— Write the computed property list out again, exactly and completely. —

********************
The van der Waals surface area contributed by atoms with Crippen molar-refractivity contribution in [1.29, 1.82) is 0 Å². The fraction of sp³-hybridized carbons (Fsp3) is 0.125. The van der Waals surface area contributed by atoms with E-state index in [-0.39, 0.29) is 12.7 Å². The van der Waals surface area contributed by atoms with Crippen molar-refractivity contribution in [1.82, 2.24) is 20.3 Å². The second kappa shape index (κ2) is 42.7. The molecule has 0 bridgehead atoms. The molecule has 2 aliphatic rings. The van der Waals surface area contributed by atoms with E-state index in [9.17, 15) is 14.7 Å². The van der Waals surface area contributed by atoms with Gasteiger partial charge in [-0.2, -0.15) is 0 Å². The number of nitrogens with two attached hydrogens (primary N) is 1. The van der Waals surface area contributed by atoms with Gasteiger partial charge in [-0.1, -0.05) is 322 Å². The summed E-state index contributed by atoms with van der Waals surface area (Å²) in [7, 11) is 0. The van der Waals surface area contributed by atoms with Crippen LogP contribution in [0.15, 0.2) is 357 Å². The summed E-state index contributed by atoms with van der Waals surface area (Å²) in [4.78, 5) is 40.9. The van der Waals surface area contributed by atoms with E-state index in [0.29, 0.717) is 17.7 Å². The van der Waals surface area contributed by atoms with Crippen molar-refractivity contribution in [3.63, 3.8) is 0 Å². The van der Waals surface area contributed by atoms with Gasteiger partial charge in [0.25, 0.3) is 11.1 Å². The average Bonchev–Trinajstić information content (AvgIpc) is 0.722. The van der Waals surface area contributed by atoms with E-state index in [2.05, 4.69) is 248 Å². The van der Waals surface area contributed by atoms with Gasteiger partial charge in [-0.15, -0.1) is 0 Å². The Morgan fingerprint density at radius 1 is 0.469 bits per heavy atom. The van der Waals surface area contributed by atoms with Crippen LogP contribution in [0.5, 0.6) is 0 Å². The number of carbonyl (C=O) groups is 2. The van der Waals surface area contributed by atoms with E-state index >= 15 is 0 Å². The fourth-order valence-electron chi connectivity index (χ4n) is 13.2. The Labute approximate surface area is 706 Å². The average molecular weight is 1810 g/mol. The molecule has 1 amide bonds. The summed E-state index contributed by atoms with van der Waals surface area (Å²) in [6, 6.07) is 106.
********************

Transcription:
The van der Waals surface area contributed by atoms with Crippen molar-refractivity contribution in [1.29, 1.82) is 0 Å². The fraction of sp³-hybridized carbons (Fsp3) is 0.125. The van der Waals surface area contributed by atoms with E-state index in [-0.39, 0.29) is 12.7 Å². The van der Waals surface area contributed by atoms with Crippen molar-refractivity contribution in [1.82, 2.24) is 20.3 Å². The second kappa shape index (κ2) is 42.7. The molecule has 0 bridgehead atoms. The molecule has 2 aliphatic rings. The van der Waals surface area contributed by atoms with E-state index in [9.17, 15) is 14.7 Å². The van der Waals surface area contributed by atoms with Gasteiger partial charge in [-0.2, -0.15) is 0 Å². The number of nitrogens with two attached hydrogens (primary N) is 1. The van der Waals surface area contributed by atoms with Gasteiger partial charge in [-0.1, -0.05) is 322 Å². The summed E-state index contributed by atoms with van der Waals surface area (Å²) in [7, 11) is 0. The van der Waals surface area contributed by atoms with Crippen LogP contribution in [0.15, 0.2) is 357 Å². The summed E-state index contributed by atoms with van der Waals surface area (Å²) in [4.78, 5) is 40.9. The van der Waals surface area contributed by atoms with E-state index in [0.29, 0.717) is 17.7 Å². The van der Waals surface area contributed by atoms with Crippen molar-refractivity contribution in [3.63, 3.8) is 0 Å². The van der Waals surface area contributed by atoms with Gasteiger partial charge in [0.25, 0.3) is 11.1 Å². The average Bonchev–Trinajstić information content (AvgIpc) is 0.722. The van der Waals surface area contributed by atoms with E-state index in [2.05, 4.69) is 248 Å². The van der Waals surface area contributed by atoms with Gasteiger partial charge in [-0.15, -0.1) is 0 Å². The Morgan fingerprint density at radius 1 is 0.469 bits per heavy atom. The van der Waals surface area contributed by atoms with Crippen LogP contribution in [0.5, 0.6) is 0 Å². The number of carbonyl (C=O) groups is 2. The van der Waals surface area contributed by atoms with E-state index >= 15 is 0 Å². The fourth-order valence-electron chi connectivity index (χ4n) is 13.2. The Labute approximate surface area is 706 Å². The average molecular weight is 1810 g/mol. The molecule has 1 amide bonds. The summed E-state index contributed by atoms with van der Waals surface area (Å²) in [6, 6.07) is 106.